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The purpose of this study is to find optimal features and classifier's model selection for sleep apnea detection using ECG signals. We want to determine whether a set of unknown ECG signals (test data) is from heavy apnea, mild apnea, or healthy categories. We examine two recent approaches of features selection: an approach proposed by Chazal et al. (2004), which is based on the RR-interval mean and time-series analysis; and an approach proposed by Yilmaz et al. (2010), which is based on the RR-interval median. We also examine cross validation and random sampling method in the classifier's probability model selection. We evaluate the approaches using three classifiers: k-Nearest Neighbor (kNN), Naive-Bayes and Support Vector Machine (SVM). In addition, we use a self organizing map (SOM) clustering or preprocessing to provide better sample that can represent the entire training data. Our experiment using ECG data from PhysioNet shows that classification results using only 3 features as proposed by Yilmaz et al. (2010) gives about 3.59% gain on overall classification accuracy (CA) and 7.5% gain on area under ROC-curve (AUC) on than the classification accuracy using 8 features as proposed by Chazal et al., (2004).
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This paper describes implementation of Principal Component Analysis (PCA) on sleep apnea detection using Electrocardiogram (ECG) signal. The statistics of RR-intervals per epoch with 1 minute duration were used as an input. The combination of features proposed by Chazal and Yilmaz was transformed into orthogonal features using PCA. Cross validation, random sampling, and test on train data were used on model selection. The results of classification using kNN, Naïve- Bayes, and Support Vector Machine (SVM) show that PCA features give better classification accuracy compared to Chazal and Yilmaz features. SVM with RBF (Radial Basis Function) kernel gives the best classification accuracy by using 7 principal components (PC) as a features. The experimental results show that relation between Chazal features with target class tend to be linear, but Yilmaz and PCA features are non-linear.
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This paper describes a new technique to classify and analyze the electroencephalogram (EEG) signal and recognize the EEG signal characteristics of Sleep Apnea Syndrome (SAS) by using wavelet transforms and an artificial neural network (ANN). The EEG signals are separated into Delta, Theta, Alpha, and Beta spectral components by using multi-resolution wavelet transforms. These spectral components are applied to the inputs of the artificial neural network. We treated the wavelet coefficient as the kind of the training input of artificial neural network, might result in 6 groups of wavelet coefficients per second signal by way of characteristic part processing technique of the artificial neural network designed by our group, we carried out the task of training and recognition of SAS symptoms. Then the neural network was configured to give three outputs to signify the SAS situation of the patient. The recognition threshold for all test signals turned out to have a sensitivity level of approximately 69.64 and a specificity value of approximately 44.44 . In neurology clinics, this study offers a clinical reference value for identifying SAS, and could reduce diagnosis time and improve medical service efficiency.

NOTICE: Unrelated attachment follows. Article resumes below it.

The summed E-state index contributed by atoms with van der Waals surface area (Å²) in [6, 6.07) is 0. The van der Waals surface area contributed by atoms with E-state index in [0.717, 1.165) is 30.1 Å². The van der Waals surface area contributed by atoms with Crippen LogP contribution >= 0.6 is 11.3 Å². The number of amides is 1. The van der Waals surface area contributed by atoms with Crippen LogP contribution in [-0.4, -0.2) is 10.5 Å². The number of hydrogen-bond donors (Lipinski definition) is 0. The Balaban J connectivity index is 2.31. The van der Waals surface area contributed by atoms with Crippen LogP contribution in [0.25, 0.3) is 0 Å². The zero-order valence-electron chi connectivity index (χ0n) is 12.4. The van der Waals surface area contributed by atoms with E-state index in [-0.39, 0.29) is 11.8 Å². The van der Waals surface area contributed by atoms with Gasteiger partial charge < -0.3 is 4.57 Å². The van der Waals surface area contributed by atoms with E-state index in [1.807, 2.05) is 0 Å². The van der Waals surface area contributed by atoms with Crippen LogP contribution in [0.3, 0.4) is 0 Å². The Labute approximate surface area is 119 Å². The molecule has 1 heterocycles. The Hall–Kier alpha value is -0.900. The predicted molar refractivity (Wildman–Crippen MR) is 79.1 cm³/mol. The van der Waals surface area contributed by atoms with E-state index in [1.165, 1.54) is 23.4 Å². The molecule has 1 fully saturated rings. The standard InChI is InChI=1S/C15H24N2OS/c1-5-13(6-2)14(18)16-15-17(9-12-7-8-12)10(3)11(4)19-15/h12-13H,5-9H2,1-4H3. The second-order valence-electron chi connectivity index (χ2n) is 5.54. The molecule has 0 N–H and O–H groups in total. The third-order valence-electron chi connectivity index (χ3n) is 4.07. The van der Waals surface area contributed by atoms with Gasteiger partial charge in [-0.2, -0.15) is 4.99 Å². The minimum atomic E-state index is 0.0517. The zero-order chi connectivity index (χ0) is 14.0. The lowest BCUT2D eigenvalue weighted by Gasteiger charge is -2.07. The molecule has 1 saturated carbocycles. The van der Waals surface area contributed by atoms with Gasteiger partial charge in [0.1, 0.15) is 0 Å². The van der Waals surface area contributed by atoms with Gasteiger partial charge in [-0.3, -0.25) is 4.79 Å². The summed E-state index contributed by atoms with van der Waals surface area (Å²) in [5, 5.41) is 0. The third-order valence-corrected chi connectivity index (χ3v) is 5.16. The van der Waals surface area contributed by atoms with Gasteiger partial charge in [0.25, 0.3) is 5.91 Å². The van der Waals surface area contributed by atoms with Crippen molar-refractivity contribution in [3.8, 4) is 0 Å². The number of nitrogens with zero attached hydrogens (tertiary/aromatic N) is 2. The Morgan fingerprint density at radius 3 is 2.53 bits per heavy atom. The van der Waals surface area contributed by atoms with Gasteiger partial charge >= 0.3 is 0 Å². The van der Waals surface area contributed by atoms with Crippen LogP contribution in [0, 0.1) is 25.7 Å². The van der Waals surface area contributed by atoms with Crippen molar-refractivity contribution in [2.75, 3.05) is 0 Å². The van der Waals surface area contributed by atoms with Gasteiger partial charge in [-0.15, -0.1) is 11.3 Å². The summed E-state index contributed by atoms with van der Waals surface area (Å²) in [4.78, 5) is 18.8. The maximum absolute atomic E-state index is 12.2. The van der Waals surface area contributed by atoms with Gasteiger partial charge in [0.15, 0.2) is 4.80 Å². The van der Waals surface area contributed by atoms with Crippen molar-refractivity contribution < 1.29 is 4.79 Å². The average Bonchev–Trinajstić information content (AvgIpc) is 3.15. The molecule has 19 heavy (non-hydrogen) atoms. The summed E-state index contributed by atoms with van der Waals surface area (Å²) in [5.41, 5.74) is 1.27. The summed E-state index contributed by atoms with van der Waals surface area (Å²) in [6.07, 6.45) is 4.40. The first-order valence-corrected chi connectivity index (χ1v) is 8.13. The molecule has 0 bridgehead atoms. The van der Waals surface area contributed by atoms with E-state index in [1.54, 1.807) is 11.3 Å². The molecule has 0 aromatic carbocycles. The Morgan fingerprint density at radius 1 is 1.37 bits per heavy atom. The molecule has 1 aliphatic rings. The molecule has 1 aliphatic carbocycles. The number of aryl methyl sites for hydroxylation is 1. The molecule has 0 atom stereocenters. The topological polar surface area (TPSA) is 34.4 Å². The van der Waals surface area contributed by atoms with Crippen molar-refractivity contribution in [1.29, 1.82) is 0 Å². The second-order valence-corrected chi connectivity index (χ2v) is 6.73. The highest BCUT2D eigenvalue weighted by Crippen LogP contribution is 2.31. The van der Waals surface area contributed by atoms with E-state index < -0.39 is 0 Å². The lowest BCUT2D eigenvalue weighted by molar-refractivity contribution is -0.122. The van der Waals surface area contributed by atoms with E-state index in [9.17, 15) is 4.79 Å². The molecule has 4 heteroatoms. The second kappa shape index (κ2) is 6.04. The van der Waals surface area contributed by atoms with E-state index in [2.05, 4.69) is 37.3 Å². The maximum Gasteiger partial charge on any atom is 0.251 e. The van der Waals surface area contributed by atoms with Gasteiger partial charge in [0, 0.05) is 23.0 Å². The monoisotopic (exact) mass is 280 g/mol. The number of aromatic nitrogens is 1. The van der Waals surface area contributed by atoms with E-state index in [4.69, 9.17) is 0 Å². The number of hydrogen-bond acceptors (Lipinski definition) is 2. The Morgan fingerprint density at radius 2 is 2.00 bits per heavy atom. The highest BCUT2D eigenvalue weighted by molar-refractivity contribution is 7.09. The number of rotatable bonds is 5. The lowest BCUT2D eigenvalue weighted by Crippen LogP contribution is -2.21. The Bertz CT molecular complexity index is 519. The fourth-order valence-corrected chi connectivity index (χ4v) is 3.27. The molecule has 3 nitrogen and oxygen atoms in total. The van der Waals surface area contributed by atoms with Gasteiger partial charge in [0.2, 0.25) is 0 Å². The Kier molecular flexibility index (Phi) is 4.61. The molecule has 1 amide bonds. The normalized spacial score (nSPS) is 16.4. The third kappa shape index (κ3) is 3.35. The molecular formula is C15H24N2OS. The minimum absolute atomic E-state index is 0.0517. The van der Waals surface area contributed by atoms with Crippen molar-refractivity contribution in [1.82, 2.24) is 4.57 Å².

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Obstructive sleep apnea (OSA) is a common disorder associated with anatomical abnormalities of the upper airways that affects 5% of the population. Acoustic parameters may be influenced by the vocal tract structure and soft tissue properties. We hypothesize that speech signal properties of OSA patients will be different than those of control subjects not having OSA. Using speech signal processing techniques, we explored acoustic speech features of 93 subjects who were recorded using a text-dependent speech protocol and a digital audio recorder immediately prior to polysomnography study. Following analysis of the study, subjects were divided into OSA (n=67) and non-OSA (n=26) groups. A Gaussian mixture model-based system was developed to model and classify between the groups; discriminative features such as vocal tract length and linear prediction coefficients were selected using feature selection technique. Specificity and sensitivity of 83% and 79% were achieved for the male OSA and 86% and 84% for the female OSA patients, respectively. We conclude that acoustic features from speech signals during wakefulness can detect OSA patients with good specificity and sensitivity. Such a system can be used as a basis for future development of a tool for OSA screening.